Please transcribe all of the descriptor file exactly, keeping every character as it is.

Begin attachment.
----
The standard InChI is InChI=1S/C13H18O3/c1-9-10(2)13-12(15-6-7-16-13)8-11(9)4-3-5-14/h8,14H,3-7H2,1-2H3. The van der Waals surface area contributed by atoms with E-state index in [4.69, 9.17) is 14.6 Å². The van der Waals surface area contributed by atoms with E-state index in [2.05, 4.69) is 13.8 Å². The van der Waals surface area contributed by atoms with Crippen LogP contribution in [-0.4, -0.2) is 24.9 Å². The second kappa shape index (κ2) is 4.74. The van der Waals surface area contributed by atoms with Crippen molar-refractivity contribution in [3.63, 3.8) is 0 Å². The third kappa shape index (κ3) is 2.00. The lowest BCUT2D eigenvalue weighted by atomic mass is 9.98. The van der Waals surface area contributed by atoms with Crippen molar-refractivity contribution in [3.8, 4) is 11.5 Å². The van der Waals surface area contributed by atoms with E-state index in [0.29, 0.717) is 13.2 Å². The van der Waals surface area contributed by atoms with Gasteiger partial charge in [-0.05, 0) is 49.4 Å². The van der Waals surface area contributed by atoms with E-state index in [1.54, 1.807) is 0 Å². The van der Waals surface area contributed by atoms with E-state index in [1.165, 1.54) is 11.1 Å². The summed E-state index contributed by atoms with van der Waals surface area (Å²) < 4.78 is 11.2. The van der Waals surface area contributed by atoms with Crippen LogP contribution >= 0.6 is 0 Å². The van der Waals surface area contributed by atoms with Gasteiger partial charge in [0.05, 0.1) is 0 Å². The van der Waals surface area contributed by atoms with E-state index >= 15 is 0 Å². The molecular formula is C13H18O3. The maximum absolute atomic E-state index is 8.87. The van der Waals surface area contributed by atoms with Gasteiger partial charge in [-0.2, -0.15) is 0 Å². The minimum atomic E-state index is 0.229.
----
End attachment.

The standard InChI is InChI=1S/C13H18O3/c1-9-10(2)13-12(15-6-7-16-13)8-11(9)4-3-5-14/h8,14H,3-7H2,1-2H3. The van der Waals surface area contributed by atoms with E-state index in [4.69, 9.17) is 14.6 Å². The van der Waals surface area contributed by atoms with E-state index in [2.05, 4.69) is 13.8 Å². The van der Waals surface area contributed by atoms with Crippen LogP contribution in [-0.4, -0.2) is 24.9 Å². The second kappa shape index (κ2) is 4.74. The van der Waals surface area contributed by atoms with Crippen molar-refractivity contribution in [3.63, 3.8) is 0 Å². The third kappa shape index (κ3) is 2.00. The lowest BCUT2D eigenvalue weighted by atomic mass is 9.98. The van der Waals surface area contributed by atoms with Crippen molar-refractivity contribution in [3.8, 4) is 11.5 Å². The van der Waals surface area contributed by atoms with E-state index in [0.29, 0.717) is 13.2 Å². The van der Waals surface area contributed by atoms with Gasteiger partial charge in [-0.05, 0) is 49.4 Å². The van der Waals surface area contributed by atoms with E-state index in [1.54, 1.807) is 0 Å². The van der Waals surface area contributed by atoms with E-state index in [1.165, 1.54) is 11.1 Å². The summed E-state index contributed by atoms with van der Waals surface area (Å²) < 4.78 is 11.2. The van der Waals surface area contributed by atoms with Crippen LogP contribution >= 0.6 is 0 Å². The van der Waals surface area contributed by atoms with Gasteiger partial charge in [0.05, 0.1) is 0 Å². The van der Waals surface area contributed by atoms with E-state index >= 15 is 0 Å². The molecular formula is C13H18O3. The maximum absolute atomic E-state index is 8.87. The van der Waals surface area contributed by atoms with Gasteiger partial charge in [-0.2, -0.15) is 0 Å². The minimum atomic E-state index is 0.229.